"Mommy, is daddy going to die?" they asked.
"No, he's just going to wish he were dead," I replied. "Go on in the house. I'll take care of daddy."
After that I always asked the same question when he asked me if I wanted to go out "What are you drinking?" If it was beer, I was in. If it was whiskey, I'd pass. Around 40 he pretty much quit drinking altogether.
Oh he'd have a beer or two or maybe a cocktail, but that was it. I didn't quit, but I had the worlds greatest protector who watched me like a hawk. When he figured I'd had enough my beer would disappear to be replaced by a coffee fixed just the way I like it. That was my signal and while I might pout for a moment, I knew he was only thinking of me.
Somehow, without planning to, we'd grown up. I learned not to push his buttons and he learned how to cherish what he had. I no longer wanted to grab a step stool so I could wring his neck, and he no longer got mad enough to flip me over the hood of his car and spank me in broad daylight while I screamed for his mother to come help me. That four foot nothing woman came out of the house with a flyswatter and smacked him till he let me go. Bless her heart.
My point in all this, is that Bill was not a saint, even though no man could possibly be more loved and adored. For the last couple of years as his health began to deteriorate, I would find him sitting in his office where he was supposed to be working on a model car. He'd take my hand, his eyes sad.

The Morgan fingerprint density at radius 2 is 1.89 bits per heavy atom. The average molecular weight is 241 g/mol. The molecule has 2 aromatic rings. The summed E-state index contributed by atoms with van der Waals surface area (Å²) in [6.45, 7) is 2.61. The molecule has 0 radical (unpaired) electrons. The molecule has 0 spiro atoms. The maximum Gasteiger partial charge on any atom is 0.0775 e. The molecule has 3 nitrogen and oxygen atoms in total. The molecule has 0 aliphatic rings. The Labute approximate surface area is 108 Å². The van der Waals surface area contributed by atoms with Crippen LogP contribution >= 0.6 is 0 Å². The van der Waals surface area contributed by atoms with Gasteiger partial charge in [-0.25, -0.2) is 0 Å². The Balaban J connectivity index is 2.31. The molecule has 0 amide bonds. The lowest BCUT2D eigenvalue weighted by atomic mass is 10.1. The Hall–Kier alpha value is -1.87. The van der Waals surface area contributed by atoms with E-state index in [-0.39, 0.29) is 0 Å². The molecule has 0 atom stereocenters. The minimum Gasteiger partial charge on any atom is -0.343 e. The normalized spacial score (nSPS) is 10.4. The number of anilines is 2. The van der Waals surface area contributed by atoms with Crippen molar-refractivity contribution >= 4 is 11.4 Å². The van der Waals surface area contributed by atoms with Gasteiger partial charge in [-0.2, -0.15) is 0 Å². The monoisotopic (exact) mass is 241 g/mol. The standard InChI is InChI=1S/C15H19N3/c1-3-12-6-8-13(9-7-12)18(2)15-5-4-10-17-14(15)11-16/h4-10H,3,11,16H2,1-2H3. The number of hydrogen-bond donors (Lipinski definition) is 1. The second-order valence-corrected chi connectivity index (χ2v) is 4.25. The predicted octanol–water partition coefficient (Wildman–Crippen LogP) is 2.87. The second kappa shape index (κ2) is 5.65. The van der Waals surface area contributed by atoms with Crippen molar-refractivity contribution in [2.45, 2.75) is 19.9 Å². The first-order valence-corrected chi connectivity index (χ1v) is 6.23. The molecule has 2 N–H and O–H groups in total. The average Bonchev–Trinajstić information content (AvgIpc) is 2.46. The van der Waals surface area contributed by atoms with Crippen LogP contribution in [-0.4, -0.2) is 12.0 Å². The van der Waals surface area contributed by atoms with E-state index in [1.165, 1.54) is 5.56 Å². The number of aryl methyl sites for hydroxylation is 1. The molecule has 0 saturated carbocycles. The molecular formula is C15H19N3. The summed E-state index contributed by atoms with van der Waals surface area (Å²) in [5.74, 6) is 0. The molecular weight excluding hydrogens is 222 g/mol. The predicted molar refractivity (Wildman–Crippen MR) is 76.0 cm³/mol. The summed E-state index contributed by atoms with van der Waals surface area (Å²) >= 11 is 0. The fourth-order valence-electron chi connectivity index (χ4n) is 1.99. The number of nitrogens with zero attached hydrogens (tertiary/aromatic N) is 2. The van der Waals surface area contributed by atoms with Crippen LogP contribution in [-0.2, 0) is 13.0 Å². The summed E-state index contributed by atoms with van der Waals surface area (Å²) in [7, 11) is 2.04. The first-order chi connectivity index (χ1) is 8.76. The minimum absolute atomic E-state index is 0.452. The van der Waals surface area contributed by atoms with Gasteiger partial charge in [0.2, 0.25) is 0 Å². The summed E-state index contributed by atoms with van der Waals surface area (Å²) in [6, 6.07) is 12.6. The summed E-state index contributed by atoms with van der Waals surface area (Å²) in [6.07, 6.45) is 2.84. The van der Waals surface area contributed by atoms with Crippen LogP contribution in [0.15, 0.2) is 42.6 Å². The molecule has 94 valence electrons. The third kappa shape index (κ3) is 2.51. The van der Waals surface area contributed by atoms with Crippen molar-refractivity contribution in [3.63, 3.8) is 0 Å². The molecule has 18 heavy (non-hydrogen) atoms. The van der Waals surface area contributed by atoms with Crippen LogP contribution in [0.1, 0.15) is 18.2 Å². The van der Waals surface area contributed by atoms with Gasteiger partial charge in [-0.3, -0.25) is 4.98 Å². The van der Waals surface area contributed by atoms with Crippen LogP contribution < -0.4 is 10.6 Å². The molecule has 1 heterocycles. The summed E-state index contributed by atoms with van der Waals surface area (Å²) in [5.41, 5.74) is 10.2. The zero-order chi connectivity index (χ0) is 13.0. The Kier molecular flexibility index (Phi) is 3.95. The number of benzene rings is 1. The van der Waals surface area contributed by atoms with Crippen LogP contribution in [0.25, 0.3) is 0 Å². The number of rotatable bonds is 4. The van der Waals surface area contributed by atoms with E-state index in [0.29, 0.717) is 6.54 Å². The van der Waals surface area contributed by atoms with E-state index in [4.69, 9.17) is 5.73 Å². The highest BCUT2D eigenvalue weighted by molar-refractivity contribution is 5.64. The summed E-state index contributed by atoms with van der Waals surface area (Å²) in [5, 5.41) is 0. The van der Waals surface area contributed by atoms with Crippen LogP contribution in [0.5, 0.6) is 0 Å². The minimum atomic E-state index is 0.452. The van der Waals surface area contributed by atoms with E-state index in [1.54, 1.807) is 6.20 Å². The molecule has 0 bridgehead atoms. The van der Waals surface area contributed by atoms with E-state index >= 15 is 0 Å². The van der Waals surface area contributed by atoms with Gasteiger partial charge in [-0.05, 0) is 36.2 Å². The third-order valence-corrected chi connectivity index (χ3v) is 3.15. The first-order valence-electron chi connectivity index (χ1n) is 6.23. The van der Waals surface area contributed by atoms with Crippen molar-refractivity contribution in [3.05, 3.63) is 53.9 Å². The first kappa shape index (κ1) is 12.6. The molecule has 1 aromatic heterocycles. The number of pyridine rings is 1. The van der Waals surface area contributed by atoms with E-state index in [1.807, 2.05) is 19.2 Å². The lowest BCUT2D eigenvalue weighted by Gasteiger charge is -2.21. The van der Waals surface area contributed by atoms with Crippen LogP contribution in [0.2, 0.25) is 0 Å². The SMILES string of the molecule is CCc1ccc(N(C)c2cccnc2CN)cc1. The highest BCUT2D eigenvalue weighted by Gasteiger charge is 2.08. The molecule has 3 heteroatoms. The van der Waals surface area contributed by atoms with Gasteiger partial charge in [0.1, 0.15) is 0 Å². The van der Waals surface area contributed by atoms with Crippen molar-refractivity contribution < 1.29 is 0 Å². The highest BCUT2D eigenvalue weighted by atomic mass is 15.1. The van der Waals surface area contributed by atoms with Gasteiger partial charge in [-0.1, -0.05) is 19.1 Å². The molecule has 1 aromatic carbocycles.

"I was an ass for a good number of years," he'd say. "I'm sorry for all the times I hurt you."
"Why are you bringing this up now? We've made mistakes, and done some pretty wonderful things too. I don't think about the past. I want to treasure each and every moment we have now."
"But I hurt you," he'd say.
"I forgave you a long time ago, and to tell you the truth all the good things have pushed any bad memories away. When you truly forgive someone, you forget and I did. If I had to do it all again, go through all the bullshit to have what we've had for the last 30 years, I would. Please don't think about those days. I don't. I remember the good times and I know there isn't a man alive who could love me like you do."
Everything I told him was true, and I think that's why it's so hard for me to remember bad times now. Our life was about love, and love isn't always neat and shiny. Sometimes it's messy and painful and you wonder why you're still in it, but you hang on to it, because it's really rare.
One of my favorite memories is from when we first stated dating. I asked him if he could skate and he said sure, he was really good at it, so we went skating. I remember laughing as he struggled to stay up on hockey skates he hadn't worn in a number of years. I, on the other hand, wore my white figure skates with the little pink pom poms.
He had me on strength and speed, but I skated circles around that man and there was no way he could catch me. After a while he was out of breath from trying and I skated closer. He made a grab for me, but I laughed and eluded him.
"Sooner or later you're going to have to take those skates off, girly girl," he warned with a promise in his eyes.
I smiled and skated right into his arms. "I can't wait."
God, how I miss those days, how I miss him.